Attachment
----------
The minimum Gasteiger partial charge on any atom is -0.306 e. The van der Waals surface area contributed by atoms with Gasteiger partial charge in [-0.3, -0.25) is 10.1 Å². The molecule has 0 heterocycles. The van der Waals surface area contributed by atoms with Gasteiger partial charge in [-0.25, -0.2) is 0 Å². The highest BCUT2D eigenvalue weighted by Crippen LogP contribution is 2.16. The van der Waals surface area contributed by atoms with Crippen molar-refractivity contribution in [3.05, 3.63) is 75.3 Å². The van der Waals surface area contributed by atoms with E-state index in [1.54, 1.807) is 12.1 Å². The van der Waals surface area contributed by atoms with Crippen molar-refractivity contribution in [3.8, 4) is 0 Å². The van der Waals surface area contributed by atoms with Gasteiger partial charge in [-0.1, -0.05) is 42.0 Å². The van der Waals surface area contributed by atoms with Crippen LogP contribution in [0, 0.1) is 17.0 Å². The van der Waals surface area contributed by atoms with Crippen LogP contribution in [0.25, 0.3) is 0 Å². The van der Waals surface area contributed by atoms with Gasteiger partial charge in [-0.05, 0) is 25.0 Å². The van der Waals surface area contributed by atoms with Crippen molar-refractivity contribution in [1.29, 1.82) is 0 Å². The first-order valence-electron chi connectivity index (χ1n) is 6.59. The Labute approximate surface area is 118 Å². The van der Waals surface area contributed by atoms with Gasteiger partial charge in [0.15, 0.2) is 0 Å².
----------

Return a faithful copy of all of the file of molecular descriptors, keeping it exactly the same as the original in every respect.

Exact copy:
The minimum Gasteiger partial charge on any atom is -0.306 e. The van der Waals surface area contributed by atoms with Gasteiger partial charge in [-0.3, -0.25) is 10.1 Å². The molecule has 0 heterocycles. The van der Waals surface area contributed by atoms with Gasteiger partial charge in [-0.25, -0.2) is 0 Å². The highest BCUT2D eigenvalue weighted by Crippen LogP contribution is 2.16. The van der Waals surface area contributed by atoms with Crippen molar-refractivity contribution in [3.05, 3.63) is 75.3 Å². The van der Waals surface area contributed by atoms with E-state index in [1.54, 1.807) is 12.1 Å². The van der Waals surface area contributed by atoms with Crippen molar-refractivity contribution in [3.8, 4) is 0 Å². The van der Waals surface area contributed by atoms with Gasteiger partial charge in [-0.1, -0.05) is 42.0 Å². The van der Waals surface area contributed by atoms with Crippen LogP contribution in [0, 0.1) is 17.0 Å². The van der Waals surface area contributed by atoms with Crippen LogP contribution in [0.25, 0.3) is 0 Å². The van der Waals surface area contributed by atoms with Gasteiger partial charge in [-0.05, 0) is 25.0 Å². The van der Waals surface area contributed by atoms with Crippen molar-refractivity contribution in [1.29, 1.82) is 0 Å². The first-order valence-electron chi connectivity index (χ1n) is 6.59. The Labute approximate surface area is 118 Å². The van der Waals surface area contributed by atoms with Gasteiger partial charge in [0.15, 0.2) is 0 Å².